Guided Trips

FISHING REPORT AND SYNOPSIS: 05/08/2019

Fishing is good to excellent just about everywhere now. Lots of bugs are hatching including mayflies, caddis, and stoneflies. Little yellow stoneflies are hatching well now making a nymph imitation a good bet. Light Cahills, Sulfurs, Pale Evening Duns, March Browns, Blue-winged Olives, and others are on the water at times. Golden stones are now hatching well also. Try a #14 Yellow Stimulator and a #16 bead head Pheasant Tail and be ready to catch fish!

On the Clinch River, sulfurs have started and fish are responding to dry fly imitations. This is some of the most exciting and also the most challenging fishing of the whole year. Pinpoint accuracy at distance is needed, but the rewards can be large. Water is now mostly higher making float trips a requirement. If it will quit raining sometime soon, lower flows should return.

The Caney Fork is up and down each day. Right now it is mostly up and will stay that way as long as it keeps raining. Streamer fishing in particular was great on one generator. Moving forward, this river should continue to fish better and better for the next month or two.

Warm water streams are starting to turn on very well. Smallmouth bass are aggressive now. This is the spawning season for these fish, so please be careful where you wade and leave spawning fish alone.

Photo of the Month: Big Brown Trout on Deep Creek

Photo of the Month: Big Brown Trout on Deep Creek

Saturday, June 23, 2012

Topwater Bass

Trout aren't the only fish looking up.  I recently hit a lake full of bass and panfish with one of my favorite hopper patterns.  In addition to a couple of BIG bluegill, I found a couple of nice bass that wanted to play.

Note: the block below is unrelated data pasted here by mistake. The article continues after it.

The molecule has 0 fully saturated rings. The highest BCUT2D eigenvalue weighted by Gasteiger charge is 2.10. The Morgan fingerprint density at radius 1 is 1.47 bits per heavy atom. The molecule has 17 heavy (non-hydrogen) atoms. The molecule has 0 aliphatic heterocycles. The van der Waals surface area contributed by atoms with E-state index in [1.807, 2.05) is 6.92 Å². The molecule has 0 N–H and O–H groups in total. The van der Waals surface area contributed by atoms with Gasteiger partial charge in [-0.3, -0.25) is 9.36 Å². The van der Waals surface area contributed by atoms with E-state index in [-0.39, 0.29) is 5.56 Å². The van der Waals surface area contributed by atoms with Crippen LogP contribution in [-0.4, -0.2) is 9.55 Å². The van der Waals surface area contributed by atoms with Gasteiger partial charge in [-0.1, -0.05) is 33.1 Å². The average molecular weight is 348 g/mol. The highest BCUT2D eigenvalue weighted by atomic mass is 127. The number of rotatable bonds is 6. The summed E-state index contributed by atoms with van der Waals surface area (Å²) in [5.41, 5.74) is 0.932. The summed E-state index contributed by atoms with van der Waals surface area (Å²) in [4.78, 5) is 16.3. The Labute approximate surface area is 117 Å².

The first fish was cruising with a school of fish in the middle of the lake, periodically nailing something on the surface.  Casting the hopper out in front of the fish and twitching it resulted in an explosion and some tail-walking as a nice bass came to hand.


The next fish was sitting up along the banks.  I was drifting within casting range of shore and pounding the fly up under branches and near structure when a swirl suggested that a fish ate.  When the line came tight, I knew I was into a nice fish.  The 4 weight rod bent and 5x tippet straining, I gradually worked the fish out away from the snags and into open water.  Finally, a quick picture, then I revived the fish.  With a splash it took off to be caught another day...




2 comments:

  1. There really isn't much better then decent size bass and gills on topwater flies.

    ReplyDelete
    Replies
    1. I agree Kevin...this is something I could definitely get into a lot more!

      Delete

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